stone from Slovakia

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Re: stone from Slovakia

Post  Guest on Tue May 17, 2011 8:15 am

Beatifull quiet stones Smile

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Re: stone from Slovakia

Post  vlado on Tue May 17, 2011 7:50 pm

...for information,the owner and daiza maker of these stones is mr. Formel from Slovakia - very skillful guy.
best regards
vlado

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Re: stone from Slovakia

Post  peterbrod on Tue Jun 07, 2011 4:31 pm

sunny

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Re: stone from Slovakia

Post  peterbrod on Thu Jun 09, 2011 4:15 pm

sunny

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Re: stone from Slovakia

Post  peterbrod on Wed Jun 15, 2011 9:16 pm

stone shine without chemicals sunny

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Re: stone from Slovakia

Post  Chris Cochrane on Thu Jun 16, 2011 12:50 am

Hi Peter... This stone is OBVIOUSLY processed. If not by acid, I wonder the technique. A stone removed from a river, the sea or the ground does not obtain a shiny surface gloss (distinctly different than the translucence of a natural stone) by gentle washing, dusting or natural weathering. I would guess the stone has been acid-dipped. You insist (in advance of anyone questioning, otherwise) that it is not acid dipped. I take your message as a challenge and gladly accept it.

FWIW, similar stones are collected and processed in many areas of the world. For stone enthusiasts, similar processed stones recognized as Ying-tak, Lingbi & Vancouver Island limestone are well known examples. These stones are not exposed to weather after processing if the jet-black surface is to be maintained. Time alone causes them to slowly turn back to lighter colors. I have a Vancouver Island limestone acid dipped in my presence by seasoned collector Anton Nijhuis; it totally returned to light color after looking like your black stones. I've had many Ying tak stones return to light color from black after being exposed to weathering in pots. I have shiny black Lingbi stones with white inclusions that appears acid-dipped. After 15 years, one of my processed Lingbi stones has very modest mottling where the jet-black shiny surface is turning dark gray. I wonder how it will continue changing. I see commercial stone sealants intended for exterior as well as interior application. Some have warranties up to 12 years (others only 8 years or even 5 years), and some are made exclusively for limestone. Perhaps, these sealants are your method to create shiny black stones. Any stone with a surface that repels water & is shiny black without a deep translucence is unsuitable as suiseki. They neither look natural nor hold water closely to their surfaces-- both these qualities are required for suiseki.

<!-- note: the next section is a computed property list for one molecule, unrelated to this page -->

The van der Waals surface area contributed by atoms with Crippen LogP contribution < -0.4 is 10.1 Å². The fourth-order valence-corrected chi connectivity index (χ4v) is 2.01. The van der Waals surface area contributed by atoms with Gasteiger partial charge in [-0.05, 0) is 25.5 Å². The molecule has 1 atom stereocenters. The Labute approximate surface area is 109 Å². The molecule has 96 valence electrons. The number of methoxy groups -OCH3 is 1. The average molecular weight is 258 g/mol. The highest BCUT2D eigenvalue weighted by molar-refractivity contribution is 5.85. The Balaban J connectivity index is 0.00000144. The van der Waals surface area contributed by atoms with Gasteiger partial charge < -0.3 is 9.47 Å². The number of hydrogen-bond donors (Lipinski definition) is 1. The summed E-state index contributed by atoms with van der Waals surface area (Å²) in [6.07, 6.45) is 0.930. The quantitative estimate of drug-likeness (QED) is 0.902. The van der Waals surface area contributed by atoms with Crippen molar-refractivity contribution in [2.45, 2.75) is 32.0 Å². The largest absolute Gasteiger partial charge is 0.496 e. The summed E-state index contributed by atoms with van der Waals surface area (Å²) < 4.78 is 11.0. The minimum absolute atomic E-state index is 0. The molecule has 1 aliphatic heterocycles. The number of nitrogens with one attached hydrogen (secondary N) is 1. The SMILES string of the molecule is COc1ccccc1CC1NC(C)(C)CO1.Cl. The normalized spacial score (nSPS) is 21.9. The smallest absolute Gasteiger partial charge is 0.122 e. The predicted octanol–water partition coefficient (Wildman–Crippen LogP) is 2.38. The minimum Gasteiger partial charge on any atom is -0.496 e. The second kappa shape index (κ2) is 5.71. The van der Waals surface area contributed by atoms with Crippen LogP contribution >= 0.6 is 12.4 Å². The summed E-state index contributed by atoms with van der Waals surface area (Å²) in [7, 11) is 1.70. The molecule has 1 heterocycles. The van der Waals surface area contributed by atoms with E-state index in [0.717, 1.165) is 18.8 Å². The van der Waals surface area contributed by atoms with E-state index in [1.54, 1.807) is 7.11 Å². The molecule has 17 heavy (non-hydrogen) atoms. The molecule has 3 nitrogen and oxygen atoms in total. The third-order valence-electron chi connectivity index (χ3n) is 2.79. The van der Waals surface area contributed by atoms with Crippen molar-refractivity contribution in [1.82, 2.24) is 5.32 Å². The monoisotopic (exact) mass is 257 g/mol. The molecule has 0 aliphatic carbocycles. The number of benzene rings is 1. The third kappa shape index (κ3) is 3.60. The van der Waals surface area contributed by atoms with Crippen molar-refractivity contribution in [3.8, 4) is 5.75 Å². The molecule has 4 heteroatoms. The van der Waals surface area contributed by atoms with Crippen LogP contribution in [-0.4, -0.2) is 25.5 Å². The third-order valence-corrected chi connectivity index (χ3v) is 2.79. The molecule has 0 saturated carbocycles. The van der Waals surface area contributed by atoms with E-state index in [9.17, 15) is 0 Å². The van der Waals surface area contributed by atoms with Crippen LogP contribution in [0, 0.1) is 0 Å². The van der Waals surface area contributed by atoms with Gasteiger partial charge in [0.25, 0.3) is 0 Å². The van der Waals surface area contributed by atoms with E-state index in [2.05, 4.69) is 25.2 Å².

Many suiseki enthusiast are not avid collectors of stones with cut bottoms. No suiseki collector should be collect stones with surfaces that are obviously processed-- whether oiled, waxed, acid-dipped or hard-polished. The great majority of stones you post are unsuitable for suiseki appreciation.

Your repeated denials or unintelligible responses of these being processed is tiresome. You are marvelous skilled as a daiza-carver. Beyond advice on daiza, why should anyone trust you? When questioned about apparently failings, you repeatedly fail to make sense in English. Otherwise, you are understood clearly.

Do you still insist these are gathered in a natural state, washed (not polished), and only treated with gentle watering or dusting (except for bottom-cutting)?


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Re: stone from Slovakia

Post  peterbrod on Thu Jun 16, 2011 8:51 am

cleaning stone and achieve gloss is the difference, without chemical surface coating is meant stone polishes based wax (car, furniture, flooring, tombstones ...), my suiseki saw 12,000 people here, nobody knows your, your efforts disparage my work is tiring, but tolerates it, because in Japan where you learn all the features of an objective assessment of photographs,you described yoseki tests and their results for the limestone are wrong and only shows that the stones which are not in Japan Japanese classical treatment does not work,unsuitable for suiseki are some stones, but their cleaning practices traditional Japanese procedure for most limestones by external influences water, sun, frost surface is unclean, but undermines it is therefore necessary to adapt the stone and not mindlessly copy from the Internet sense, or what issue Suiseki is nottechnique to achieve a gloss surface without chemicals you can not show, because my comments are incomprehensible for you

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Re: stone from Slovakia

Post  Chris Cochrane on Thu Jun 16, 2011 5:08 pm

Hi Peter... Will you share the surface treatment or not? Posting the shiny-surfaced stones without willingness to discuss their surface treatment insults open discussion.

Your shiny black stones appear to have an artificial surface typical of acid-sealed limestone. Yesterday, you appeared to deny acid-sealing when noting:
stone shine without chemicals

Today, you avoid the question of acid-sealing by changing the original statement noting:
without chemical surface coating is meant stone polishes based wax (car, furniture, flooring, tombstones ...)
You avoid the truth. You have illustrated a leather attachment for a rotating tool & denied using it to enhance these surfaces. You have recommended an acid treatment solution that cleans and seals limestone... but have noted that your stones were only "wet with water" when asked about acid-dipping. The stones posted repeatedly are not wet with water.